Many colleges and universities are need-blind, but the pairing of need-blind admissions and a pledge to meet the full financial need of all admitted students has been regarded as something of a gold standard in college admissions. About 40 colleges, mostly elite private institutions with sizable financial endowments, pledge to do both.
Grinnell, Wesleyan and a host of other colleges adopted both need-blind admissions and meet-full-need financial aid policies in the 1980s. Since then, many have seen their discount rates rise. In recent years, Grinnell’s tuition hikes have not resulted in revenue increases, as aid has increased correspondingly.
There is some variety, however, in how colleges and universities approach being need-blind. Some are need-blind only for students in the United States, and others become need-aware for students they select off the waitlist. Kington said Grinnell is need-blind for students on the waitlist, and while the college is nominally need-aware for international students, in recent years the discount rate for those students has been roughly equal to that of domestic students.
Grinnell administrators have said repeatedly since Thursday’s email that a complete rejection of need-blind admissions is highly unlikely. "It's out there because we want to, as an institution, decide to be need-blind," Kington said.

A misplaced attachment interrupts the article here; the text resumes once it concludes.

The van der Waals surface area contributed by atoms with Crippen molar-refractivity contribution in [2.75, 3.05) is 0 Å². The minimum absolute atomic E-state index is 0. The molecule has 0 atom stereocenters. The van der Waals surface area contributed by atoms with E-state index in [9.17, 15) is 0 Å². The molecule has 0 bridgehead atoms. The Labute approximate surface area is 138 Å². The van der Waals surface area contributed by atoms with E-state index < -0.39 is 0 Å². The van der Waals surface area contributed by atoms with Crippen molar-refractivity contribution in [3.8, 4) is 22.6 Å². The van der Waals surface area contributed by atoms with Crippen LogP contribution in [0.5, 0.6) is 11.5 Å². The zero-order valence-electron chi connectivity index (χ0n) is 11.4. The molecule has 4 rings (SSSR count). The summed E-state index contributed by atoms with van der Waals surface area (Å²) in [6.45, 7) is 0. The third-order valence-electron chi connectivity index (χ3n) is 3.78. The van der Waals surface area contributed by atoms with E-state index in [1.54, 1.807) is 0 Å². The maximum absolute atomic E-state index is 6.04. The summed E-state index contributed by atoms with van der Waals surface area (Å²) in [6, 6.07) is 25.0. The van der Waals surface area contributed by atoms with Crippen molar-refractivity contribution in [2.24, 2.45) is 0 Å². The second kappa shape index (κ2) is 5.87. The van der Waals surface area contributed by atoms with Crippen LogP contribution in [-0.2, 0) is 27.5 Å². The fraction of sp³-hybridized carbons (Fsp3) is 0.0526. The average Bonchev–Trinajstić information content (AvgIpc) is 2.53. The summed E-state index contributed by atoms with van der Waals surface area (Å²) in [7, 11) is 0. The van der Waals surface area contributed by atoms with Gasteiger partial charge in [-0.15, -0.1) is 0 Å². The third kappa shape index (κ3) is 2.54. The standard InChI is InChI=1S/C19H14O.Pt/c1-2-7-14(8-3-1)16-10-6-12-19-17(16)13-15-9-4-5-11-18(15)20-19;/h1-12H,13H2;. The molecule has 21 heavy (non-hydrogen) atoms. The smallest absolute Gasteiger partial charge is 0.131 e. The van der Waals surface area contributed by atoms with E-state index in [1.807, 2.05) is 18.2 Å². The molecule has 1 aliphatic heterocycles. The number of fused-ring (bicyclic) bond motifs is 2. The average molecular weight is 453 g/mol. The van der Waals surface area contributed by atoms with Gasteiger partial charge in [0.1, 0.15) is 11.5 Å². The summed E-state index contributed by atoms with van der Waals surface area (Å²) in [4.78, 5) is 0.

Instead, the college has mentioned a variety of other measures that could help lower the discount rate. Some of those measures would not affect the college’s need-blind status, such as raising the cap on student loans and efforts to encourage more full-pay students to attend. Others would modify that status slightly, such as moving away from need-blind for international students or when selecting students off the waiting list.
"They are doing what a set of institutions including my own are doing -- protecting the grant aid to the lowest-income student but marginally increasing loan levels for other grant aid recipients," said Ronald Ehrenberg, a Cornell University economist and higher education expert and member of the Board of Trustees of the State University of New York, in an e-mail. "Institutions are realizing the generosity of their grant aid programs was not sustainable and are trying to redirect funds back to operations."